uniform, even though the radial coordinate is dimensionless and varies between zero and one, I thought you had to consider this term in the approximated numeric integration. 
By comparing expressions 9293 and the same terms as expressed in Peters (1991,Correlation of measured induced velocities with a finitestate wake model), I found a difference, which can be important.
In Peters, they consider the thrust per unit span (in N/m) and then they nondimensionalize it. In the manual, the resultant thrust (in N) of a certain blade element is considered and then nondimensionalized. If you compare
these two nondimensionalizations, you have that in the manual the thrust per unit span is equal to the elements’ thrusts divided by the blade’s length (indeed, in your expression the R term at the denominator
has an exponent 4 instead of 3, as in Peters). Clearly, this is dimensionally correct, but it yields different results, because Peters thrust per unit span is equal to the element’s thrust divided by its radial width.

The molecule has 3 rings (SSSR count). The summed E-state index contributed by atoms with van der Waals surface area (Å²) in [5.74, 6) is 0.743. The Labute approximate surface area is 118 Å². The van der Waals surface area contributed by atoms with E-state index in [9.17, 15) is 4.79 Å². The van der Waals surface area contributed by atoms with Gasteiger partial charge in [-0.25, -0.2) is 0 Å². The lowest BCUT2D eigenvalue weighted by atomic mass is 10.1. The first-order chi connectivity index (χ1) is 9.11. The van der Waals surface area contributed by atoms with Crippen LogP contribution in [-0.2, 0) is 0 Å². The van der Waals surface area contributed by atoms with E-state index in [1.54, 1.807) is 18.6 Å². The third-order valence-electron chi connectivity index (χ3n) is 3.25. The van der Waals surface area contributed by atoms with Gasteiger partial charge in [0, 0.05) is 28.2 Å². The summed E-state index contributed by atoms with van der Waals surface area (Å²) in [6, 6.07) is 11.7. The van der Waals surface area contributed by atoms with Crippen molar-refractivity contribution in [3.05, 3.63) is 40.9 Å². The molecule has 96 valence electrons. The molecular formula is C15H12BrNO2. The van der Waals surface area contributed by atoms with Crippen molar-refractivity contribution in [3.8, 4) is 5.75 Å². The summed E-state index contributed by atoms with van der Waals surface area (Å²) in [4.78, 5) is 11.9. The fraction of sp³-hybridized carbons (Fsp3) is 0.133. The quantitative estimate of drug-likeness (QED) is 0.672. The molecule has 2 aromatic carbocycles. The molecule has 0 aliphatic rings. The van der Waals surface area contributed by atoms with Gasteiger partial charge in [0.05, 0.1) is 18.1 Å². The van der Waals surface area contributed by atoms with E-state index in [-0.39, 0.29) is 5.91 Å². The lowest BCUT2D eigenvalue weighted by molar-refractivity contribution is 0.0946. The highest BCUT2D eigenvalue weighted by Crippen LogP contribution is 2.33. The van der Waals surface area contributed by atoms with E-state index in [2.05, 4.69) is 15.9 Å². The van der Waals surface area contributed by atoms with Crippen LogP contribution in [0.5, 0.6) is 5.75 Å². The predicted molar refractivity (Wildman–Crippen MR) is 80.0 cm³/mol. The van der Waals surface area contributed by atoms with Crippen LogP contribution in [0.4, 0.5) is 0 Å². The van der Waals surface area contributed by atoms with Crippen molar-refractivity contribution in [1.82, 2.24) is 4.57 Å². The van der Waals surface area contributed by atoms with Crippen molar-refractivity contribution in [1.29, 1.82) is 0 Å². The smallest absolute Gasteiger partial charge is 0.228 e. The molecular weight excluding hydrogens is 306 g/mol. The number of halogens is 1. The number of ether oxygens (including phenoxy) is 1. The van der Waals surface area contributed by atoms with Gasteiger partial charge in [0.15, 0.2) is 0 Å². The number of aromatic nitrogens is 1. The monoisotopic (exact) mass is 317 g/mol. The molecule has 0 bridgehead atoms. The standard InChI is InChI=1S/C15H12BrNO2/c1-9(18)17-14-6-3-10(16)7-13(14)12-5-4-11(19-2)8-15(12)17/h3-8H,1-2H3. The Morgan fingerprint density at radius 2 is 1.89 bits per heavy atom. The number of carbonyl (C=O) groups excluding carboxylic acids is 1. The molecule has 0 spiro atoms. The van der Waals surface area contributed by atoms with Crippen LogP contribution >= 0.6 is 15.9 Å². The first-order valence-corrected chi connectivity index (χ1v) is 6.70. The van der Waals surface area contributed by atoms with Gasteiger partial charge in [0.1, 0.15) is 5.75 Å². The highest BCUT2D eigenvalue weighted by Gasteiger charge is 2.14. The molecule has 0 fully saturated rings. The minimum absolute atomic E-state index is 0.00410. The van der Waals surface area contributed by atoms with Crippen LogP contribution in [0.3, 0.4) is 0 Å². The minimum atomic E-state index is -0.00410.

Can you try to clarify this? Probably I misunderstood something, but I do not see what it is.
Thanks in advance,
Marco
Hi Khanh,
with regard to questions 2 and 3 in my last post, you can ignore them. I redid all of the calculations again and I found why
I was obtaining different results. Sorry!!
Question 1 still stands.
Regards
Marco
Marco,
The initial condition of the GDW model requires the inflow value (calculated with BEM in this case) at a rotor azimuth (or at one instance in time). Thus, there is no need for the azimuthaveraged value.
Regarding question (1), you are correct. The variable ψ in Eqs. [92] and [93] in the Theory Manual should be corrected to ψ_q to be consistent with the outer summation of q, from 1 to B, B being the blade number.
Thanks,
Khanh
Hi Everyone,
I have been doing some work to compare CFD models of rotor dynamics with dynamic wake models. When using the GDW model, I found that the radial distribution of inflow factor was not fine enough to make an accurate comparison. I was wondering how to include more radial mode shapes in the calculation.
I found the following parameter arrays which are used in the creation of the gamma matrix:
MRvector = (/ 0, 0, 1, 1, 2, 3 /)
NJVector = (/ 1, 3, 2, 4, 3, 4 /)
However, I’m not sure of the logic for assigning these arrays; could anyone give any tips for this?
Also, is the reason for the current choice of number of mode shapes governed by the speed of calculation, stability, or both?
Thanks
James